For those seniors who are putting off their applications till the last possible minute, The New York TImes Choice Blog has posted some wise words here offered by David Burke, the director of college counseling at Pembroke Hill School in Kansas City, Mo.:
"Seniors: Let me start by saying, I feel your pain. Even though I tell myself every year that I won’t wait until the last minute to finish my tax returns, I just can’t make myself do them sooner. (Remind the adults in your life of this fact the next time they nag you about procrastinating on your college applications.)
But now that Thanksgiving and Black Friday are in the past, it really is time to get serious about applying to college if you haven’t already."
For those seniors who are finished, make sure to be appreciative of all those who have helped you get to where you are, be considerate of others still struggling through the process, and keep in mind that you still need to do well in your senior year classes.
For seniors who are anxiously waiting to receive early notifications, make sure that you have a backup plan in case you don't get in early, and start preparing those other applications!
As we near spring, and the pressures of the college admission process relents, seniors may finally find themselves starting to relax, but how far should they let their responsibilities slide? In a recently posted New York Times Choice blog, Martha Merrill, dean of admission and financial aid at Connecticut College, warns students not to enter a senior slump: "We expect the students we admit will continue to demonstrate the traits that distinguished them during the admission process — throughout senior year and during the years spent on our campus. If you can’t maintain that level of success during your senior year, you cast doubt on your ability to succeed in college."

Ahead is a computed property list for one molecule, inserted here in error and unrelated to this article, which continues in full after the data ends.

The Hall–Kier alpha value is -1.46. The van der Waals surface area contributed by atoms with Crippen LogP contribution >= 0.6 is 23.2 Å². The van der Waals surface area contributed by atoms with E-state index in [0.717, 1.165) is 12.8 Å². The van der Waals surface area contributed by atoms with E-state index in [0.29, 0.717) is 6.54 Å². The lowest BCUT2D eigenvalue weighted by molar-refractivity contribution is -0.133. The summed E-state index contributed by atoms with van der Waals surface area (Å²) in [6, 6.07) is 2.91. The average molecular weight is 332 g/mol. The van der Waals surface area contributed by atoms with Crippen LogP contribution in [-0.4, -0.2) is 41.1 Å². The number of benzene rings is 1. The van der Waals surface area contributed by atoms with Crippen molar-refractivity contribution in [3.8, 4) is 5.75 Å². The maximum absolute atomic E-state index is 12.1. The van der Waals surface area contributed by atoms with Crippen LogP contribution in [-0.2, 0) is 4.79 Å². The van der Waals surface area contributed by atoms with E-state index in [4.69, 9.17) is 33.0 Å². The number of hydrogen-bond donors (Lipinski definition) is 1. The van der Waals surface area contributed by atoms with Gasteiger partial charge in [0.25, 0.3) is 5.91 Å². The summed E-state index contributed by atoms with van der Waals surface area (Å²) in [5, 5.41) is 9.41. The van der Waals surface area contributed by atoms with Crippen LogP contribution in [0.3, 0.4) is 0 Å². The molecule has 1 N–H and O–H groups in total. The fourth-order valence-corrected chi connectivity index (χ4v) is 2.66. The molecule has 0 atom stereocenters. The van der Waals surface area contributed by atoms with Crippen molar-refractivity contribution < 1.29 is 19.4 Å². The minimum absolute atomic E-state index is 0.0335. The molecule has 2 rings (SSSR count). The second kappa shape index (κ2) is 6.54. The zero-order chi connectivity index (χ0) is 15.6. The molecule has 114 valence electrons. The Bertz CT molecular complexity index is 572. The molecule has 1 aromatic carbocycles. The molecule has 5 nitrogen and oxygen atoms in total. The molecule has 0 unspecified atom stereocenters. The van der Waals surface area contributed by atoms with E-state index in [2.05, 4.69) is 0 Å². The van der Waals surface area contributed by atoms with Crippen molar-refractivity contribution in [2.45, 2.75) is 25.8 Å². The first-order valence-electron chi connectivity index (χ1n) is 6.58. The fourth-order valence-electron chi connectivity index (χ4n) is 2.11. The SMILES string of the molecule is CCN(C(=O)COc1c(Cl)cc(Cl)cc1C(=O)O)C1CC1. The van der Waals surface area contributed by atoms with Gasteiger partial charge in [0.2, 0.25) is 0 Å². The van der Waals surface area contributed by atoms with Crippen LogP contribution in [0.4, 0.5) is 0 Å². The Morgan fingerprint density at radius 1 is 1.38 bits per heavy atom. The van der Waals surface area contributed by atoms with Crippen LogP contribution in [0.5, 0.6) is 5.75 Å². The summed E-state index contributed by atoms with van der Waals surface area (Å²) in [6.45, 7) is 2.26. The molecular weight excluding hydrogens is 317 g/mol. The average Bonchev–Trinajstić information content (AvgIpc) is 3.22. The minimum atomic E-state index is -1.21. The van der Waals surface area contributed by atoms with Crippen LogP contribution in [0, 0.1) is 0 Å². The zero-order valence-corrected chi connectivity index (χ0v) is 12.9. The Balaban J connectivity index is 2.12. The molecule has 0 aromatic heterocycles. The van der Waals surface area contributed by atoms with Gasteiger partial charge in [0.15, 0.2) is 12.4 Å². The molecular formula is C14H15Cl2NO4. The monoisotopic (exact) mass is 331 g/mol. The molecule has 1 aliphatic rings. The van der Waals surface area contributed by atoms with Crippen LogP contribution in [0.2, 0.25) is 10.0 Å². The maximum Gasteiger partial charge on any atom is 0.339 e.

Not only will lowered performance raise red flags among admissions officers, but offers of acceptance could also be revoked, and the dean herself has admitted to revoking several over her years with the university. While this can sound a bit harsh, especially to parents who see how hard their kids have been working, this is more about wanting students to make a successful transition to college, rather than encouraging students to maintain high levels of stress. As Merrill puts it, "With applications in, seniors should take time to savor their final months of high school and enjoy family and friends. But they should also be using this important time in their lives to practice balancing academics with other commitments, and not fall victim to the "senior slack.""